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Another favourite is a life-sized statue I got from the Philippines which stands over 6 feet tall. I also really love the Wonder Woman figural telephone from 1979. I have the large figure that stands on the phone, but not the actual phone itself.

TAS: Is there a piece from your collection that you really desired, for a long time, and then when you got it you were kinda disappointed?

KC: I am really lucky that this has not happened to me as yet (fingers crossed it wont happen either!!!)

TAS: What's the single oldest piece of WW merchandise in existence? Do you own it?

sgKC: Even though Wonder Woman first appeared in 1941 merchandise was almost non-existent before the super hero craze of the 1960s. The first piece that could be considered merchandise would be a Sensation Comics mail away Wonder Woman pin from 1942. According to a character collectibles price guide this 1" pin is worth $2,650. I don't own this piece and doubt I ever will. It is such a lot of money to spend on something so small! A company named Ata-Boy recently released a reproduction of it so that's probably as close as I will get to owning one.

TAS: Post-DC Direct, there's so much more DC-related stuff out there, much of it aimed at the collector and kinda pricey. Do you have a certain limit to what you'll get?

KC: I went through the 'I have to have everything' stage but have become a lot more selective with what I buy these days. I just don't have the money to keep up with it all--I seriously don't know how people collect multiple characters! I buy direct from the US as comic shop prices here in Australia are ridiculously expensive. My preference has always been for vintage items but I still buy most of the action figures and statues that come out.

TAS: How often do you discover "new" pieces, items that you never knew existed before?

KC: After ten years of searching the net every day for Wonder Woman items there is not a lot that I haven't seen, but I do come across things every now and then I have never seen before. A lot of these new discoveries are often items produced outside of the USA. I get very excited when I find something I have never seen before.
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TAS: Concerning the recently-scuttled Wonder Woman TV pilot (another thing she and Aquaman have in common!): I haven't seen it, but heard it wasn't great. That said, what do you think about it? As a WW fan, is it better to just have a series on TV, even if it isn't that good, to get WW's name out there as a live-action character again? Is a mediocre series better or worse than no series at all?

KC: When NBC decided not to pick the series up, I created a facebook page in support of a DVD release of the pilot. But after reading the reviews by people who have actually seen the pilot, including a big WW fan, I changed my mind. For starters Wonder Woman kills a man without blinking an eyelid and also apparently tortures a man by breaking his arm to get the information she wants (she could have easily obtained this information by using her golden lasso). I do not want people, especially children, thinking that this is who Wonder Woman really is. It appears that the writers of the pilot did not research the character enough, or they thought Wonder Woman is 'too nice' and decided to make her a bad ass.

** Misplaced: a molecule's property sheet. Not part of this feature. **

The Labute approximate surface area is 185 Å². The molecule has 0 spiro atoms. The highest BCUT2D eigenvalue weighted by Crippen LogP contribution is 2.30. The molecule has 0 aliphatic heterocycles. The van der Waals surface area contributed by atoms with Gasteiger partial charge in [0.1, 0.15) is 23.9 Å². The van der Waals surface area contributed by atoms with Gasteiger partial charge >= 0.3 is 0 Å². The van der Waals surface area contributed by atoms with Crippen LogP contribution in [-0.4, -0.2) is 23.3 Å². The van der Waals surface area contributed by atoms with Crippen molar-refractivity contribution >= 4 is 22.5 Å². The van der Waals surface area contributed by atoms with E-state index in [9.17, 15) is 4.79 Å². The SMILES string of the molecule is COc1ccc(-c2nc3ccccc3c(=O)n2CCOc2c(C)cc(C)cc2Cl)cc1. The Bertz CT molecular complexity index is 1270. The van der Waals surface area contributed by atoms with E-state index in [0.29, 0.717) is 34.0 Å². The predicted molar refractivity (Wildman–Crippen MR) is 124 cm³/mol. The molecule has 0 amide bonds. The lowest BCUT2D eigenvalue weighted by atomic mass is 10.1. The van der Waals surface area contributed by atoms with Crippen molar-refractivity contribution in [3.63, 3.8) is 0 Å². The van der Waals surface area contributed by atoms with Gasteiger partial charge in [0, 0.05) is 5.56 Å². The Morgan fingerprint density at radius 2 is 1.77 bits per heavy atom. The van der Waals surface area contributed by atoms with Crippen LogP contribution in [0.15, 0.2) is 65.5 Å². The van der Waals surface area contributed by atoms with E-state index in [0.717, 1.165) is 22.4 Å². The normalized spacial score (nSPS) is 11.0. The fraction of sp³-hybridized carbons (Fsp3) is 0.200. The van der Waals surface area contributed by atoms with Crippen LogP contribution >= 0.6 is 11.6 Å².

All that said, I definitely approve of Adrianne Palicki playing the character though. She looks great. The good thing about the pilot being made is that there was a lot of worldwide media surrounding it which could mean the project isnt dead yet. Hopefully another network will pick it up and reshoot some of the scenes to make it more in line with what the fans want to see.




Quite an amazing collection Kyall has; someday I'd love to have my personal Aquaman Shrine look like that. Thanks for the interview Kyall, and good luck collecting!
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5 comments:

Joseph Brian Scott said...

Wow! The word "impressive" does not do that room of collectibles justice. How cool would it be to be able to browse through it?

Funny note: that jointed, cardboard Wonder Woman cutout visible on the wall behind the life-size WW statue--I had that as a kid! Along with a similar Superman cutout. My friends never gave me any real grief over it, but when they came over they'd act out disgusting things with it.

Caffeinated Joe said...

Amazing collection and collector! That is a lot of hard work, determination and love there. Great interview!

Brent said...

Incredible collection! WW has always been a fave of mine, too. And I actually got to meet her last year! http://on.fb.me/kLrTb9

And here's my son meeting her! :)
http://on.fb.me/jT22iL

David J. Cutler said...

I'd come across a video of this guy's collection on youtube, as well as a video of ANOTHER hardcore WW collector, who runs his own site, Experience the Wonder.com--which is pretty impressive in its own tight. Like Aquaman, though her fans are fewer than Batman and Superman's, they make up for it in intensity!

Great interview!

Kyall said...

Thanks for the great comments guys !!!!

Joseph - that cardboard cutout is shown in the madonna movie 'desperately seeking susan' and they posed it to look like she was grabbing her crotch lol

Brent - congrats on meeting lynda carter. that is something i have yet to do !!!

David - Ughh i hate that video... i will have to take it down !!! it is from a tv show in 2008 - i was so incredibly nervous that i vowed to never go on tv again haha...